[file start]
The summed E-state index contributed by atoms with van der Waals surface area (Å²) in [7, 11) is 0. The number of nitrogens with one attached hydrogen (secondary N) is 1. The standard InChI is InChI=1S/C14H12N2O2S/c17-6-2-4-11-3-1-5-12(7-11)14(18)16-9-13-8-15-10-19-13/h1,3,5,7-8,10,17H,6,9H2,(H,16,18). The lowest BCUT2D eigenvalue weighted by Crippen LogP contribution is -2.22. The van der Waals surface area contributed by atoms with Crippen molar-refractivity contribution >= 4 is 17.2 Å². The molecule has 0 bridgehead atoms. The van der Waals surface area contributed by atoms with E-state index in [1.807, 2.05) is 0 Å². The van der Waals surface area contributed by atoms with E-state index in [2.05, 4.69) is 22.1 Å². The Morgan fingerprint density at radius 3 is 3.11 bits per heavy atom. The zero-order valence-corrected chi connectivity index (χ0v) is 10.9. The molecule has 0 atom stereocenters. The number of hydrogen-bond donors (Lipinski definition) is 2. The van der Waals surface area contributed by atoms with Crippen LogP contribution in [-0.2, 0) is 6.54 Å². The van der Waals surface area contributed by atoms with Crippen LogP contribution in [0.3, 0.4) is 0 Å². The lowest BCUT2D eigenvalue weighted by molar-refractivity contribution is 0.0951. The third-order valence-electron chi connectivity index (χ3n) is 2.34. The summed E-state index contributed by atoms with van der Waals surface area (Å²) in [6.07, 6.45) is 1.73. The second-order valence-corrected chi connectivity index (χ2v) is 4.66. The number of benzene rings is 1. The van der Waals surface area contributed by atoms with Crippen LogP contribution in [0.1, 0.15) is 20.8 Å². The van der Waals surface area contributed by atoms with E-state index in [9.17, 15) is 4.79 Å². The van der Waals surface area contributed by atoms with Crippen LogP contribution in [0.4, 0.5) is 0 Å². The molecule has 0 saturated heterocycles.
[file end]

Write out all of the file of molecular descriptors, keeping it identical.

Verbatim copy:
The summed E-state index contributed by atoms with van der Waals surface area (Å²) in [7, 11) is 0. The number of nitrogens with one attached hydrogen (secondary N) is 1. The standard InChI is InChI=1S/C14H12N2O2S/c17-6-2-4-11-3-1-5-12(7-11)14(18)16-9-13-8-15-10-19-13/h1,3,5,7-8,10,17H,6,9H2,(H,16,18). The lowest BCUT2D eigenvalue weighted by Crippen LogP contribution is -2.22. The van der Waals surface area contributed by atoms with Crippen molar-refractivity contribution >= 4 is 17.2 Å². The molecule has 0 bridgehead atoms. The van der Waals surface area contributed by atoms with E-state index in [1.807, 2.05) is 0 Å². The van der Waals surface area contributed by atoms with E-state index in [2.05, 4.69) is 22.1 Å². The Morgan fingerprint density at radius 3 is 3.11 bits per heavy atom. The zero-order valence-corrected chi connectivity index (χ0v) is 10.9. The molecule has 0 atom stereocenters. The number of hydrogen-bond donors (Lipinski definition) is 2. The van der Waals surface area contributed by atoms with Crippen LogP contribution in [-0.2, 0) is 6.54 Å². The van der Waals surface area contributed by atoms with Crippen LogP contribution in [0.3, 0.4) is 0 Å². The lowest BCUT2D eigenvalue weighted by molar-refractivity contribution is 0.0951. The third-order valence-electron chi connectivity index (χ3n) is 2.34. The summed E-state index contributed by atoms with van der Waals surface area (Å²) in [6.07, 6.45) is 1.73. The second-order valence-corrected chi connectivity index (χ2v) is 4.66. The number of benzene rings is 1. The van der Waals surface area contributed by atoms with Crippen LogP contribution in [0.1, 0.15) is 20.8 Å². The van der Waals surface area contributed by atoms with E-state index in [9.17, 15) is 4.79 Å². The van der Waals surface area contributed by atoms with Crippen LogP contribution in [0.4, 0.5) is 0 Å². The molecule has 0 saturated heterocycles.